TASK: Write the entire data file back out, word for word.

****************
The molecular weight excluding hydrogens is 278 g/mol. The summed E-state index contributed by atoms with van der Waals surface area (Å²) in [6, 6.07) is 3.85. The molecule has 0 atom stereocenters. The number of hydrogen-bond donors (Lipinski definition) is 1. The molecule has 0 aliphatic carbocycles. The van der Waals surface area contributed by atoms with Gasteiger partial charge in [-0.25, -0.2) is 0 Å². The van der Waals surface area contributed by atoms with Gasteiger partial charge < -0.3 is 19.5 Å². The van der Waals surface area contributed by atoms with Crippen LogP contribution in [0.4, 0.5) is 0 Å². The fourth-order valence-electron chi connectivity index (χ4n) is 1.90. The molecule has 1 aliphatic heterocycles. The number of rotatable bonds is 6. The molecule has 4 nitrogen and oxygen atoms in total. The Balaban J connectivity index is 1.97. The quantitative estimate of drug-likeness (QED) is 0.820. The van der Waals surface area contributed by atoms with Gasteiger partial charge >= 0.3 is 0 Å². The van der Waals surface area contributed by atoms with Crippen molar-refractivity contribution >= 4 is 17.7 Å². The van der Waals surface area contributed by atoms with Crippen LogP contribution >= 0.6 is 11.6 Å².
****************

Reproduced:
The molecular weight excluding hydrogens is 278 g/mol. The summed E-state index contributed by atoms with van der Waals surface area (Å²) in [6, 6.07) is 3.85. The molecule has 0 atom stereocenters. The number of hydrogen-bond donors (Lipinski definition) is 1. The molecule has 0 aliphatic carbocycles. The van der Waals surface area contributed by atoms with Gasteiger partial charge in [-0.25, -0.2) is 0 Å². The van der Waals surface area contributed by atoms with Gasteiger partial charge < -0.3 is 19.5 Å². The van der Waals surface area contributed by atoms with Crippen LogP contribution in [0.4, 0.5) is 0 Å². The fourth-order valence-electron chi connectivity index (χ4n) is 1.90. The molecule has 1 aliphatic heterocycles. The number of rotatable bonds is 6. The molecule has 4 nitrogen and oxygen atoms in total. The Balaban J connectivity index is 1.97. The quantitative estimate of drug-likeness (QED) is 0.820. The van der Waals surface area contributed by atoms with Gasteiger partial charge >= 0.3 is 0 Å². The van der Waals surface area contributed by atoms with Crippen molar-refractivity contribution >= 4 is 17.7 Å². The van der Waals surface area contributed by atoms with Crippen LogP contribution >= 0.6 is 11.6 Å².